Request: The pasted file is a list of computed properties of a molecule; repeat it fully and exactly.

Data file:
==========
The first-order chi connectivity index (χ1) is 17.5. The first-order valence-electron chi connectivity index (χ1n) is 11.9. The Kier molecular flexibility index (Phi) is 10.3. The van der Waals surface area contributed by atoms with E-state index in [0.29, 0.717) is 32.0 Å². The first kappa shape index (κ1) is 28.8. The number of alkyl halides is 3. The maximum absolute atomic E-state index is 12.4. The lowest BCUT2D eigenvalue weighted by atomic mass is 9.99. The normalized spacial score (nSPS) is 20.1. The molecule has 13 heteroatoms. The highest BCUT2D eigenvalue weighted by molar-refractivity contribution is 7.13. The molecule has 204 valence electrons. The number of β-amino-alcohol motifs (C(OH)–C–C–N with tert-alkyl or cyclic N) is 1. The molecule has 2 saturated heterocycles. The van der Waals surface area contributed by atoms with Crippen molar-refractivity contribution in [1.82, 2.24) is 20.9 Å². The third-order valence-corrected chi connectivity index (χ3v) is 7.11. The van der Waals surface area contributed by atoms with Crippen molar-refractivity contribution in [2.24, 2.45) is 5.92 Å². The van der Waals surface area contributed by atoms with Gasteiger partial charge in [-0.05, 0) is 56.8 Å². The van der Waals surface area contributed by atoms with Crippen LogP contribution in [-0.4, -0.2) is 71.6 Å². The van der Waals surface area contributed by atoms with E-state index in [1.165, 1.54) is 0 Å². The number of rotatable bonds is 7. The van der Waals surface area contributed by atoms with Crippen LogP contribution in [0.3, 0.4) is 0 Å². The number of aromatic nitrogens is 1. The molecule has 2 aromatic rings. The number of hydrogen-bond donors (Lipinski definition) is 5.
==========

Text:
The first-order chi connectivity index (χ1) is 17.5. The first-order valence-electron chi connectivity index (χ1n) is 11.9. The Kier molecular flexibility index (Phi) is 10.3. The van der Waals surface area contributed by atoms with E-state index in [0.29, 0.717) is 32.0 Å². The first kappa shape index (κ1) is 28.8. The number of alkyl halides is 3. The maximum absolute atomic E-state index is 12.4. The lowest BCUT2D eigenvalue weighted by atomic mass is 9.99. The normalized spacial score (nSPS) is 20.1. The molecule has 13 heteroatoms. The highest BCUT2D eigenvalue weighted by molar-refractivity contribution is 7.13. The molecule has 204 valence electrons. The number of β-amino-alcohol motifs (C(OH)–C–C–N with tert-alkyl or cyclic N) is 1. The molecule has 2 saturated heterocycles. The van der Waals surface area contributed by atoms with Crippen molar-refractivity contribution in [1.82, 2.24) is 20.9 Å². The third-order valence-corrected chi connectivity index (χ3v) is 7.11. The van der Waals surface area contributed by atoms with Crippen molar-refractivity contribution in [2.24, 2.45) is 5.92 Å². The van der Waals surface area contributed by atoms with Gasteiger partial charge in [-0.05, 0) is 56.8 Å². The van der Waals surface area contributed by atoms with Crippen LogP contribution in [-0.4, -0.2) is 71.6 Å². The van der Waals surface area contributed by atoms with E-state index in [1.165, 1.54) is 0 Å². The number of rotatable bonds is 7. The van der Waals surface area contributed by atoms with Crippen LogP contribution in [0.3, 0.4) is 0 Å². The number of aromatic nitrogens is 1. The molecule has 2 aromatic rings. The number of hydrogen-bond donors (Lipinski definition) is 5.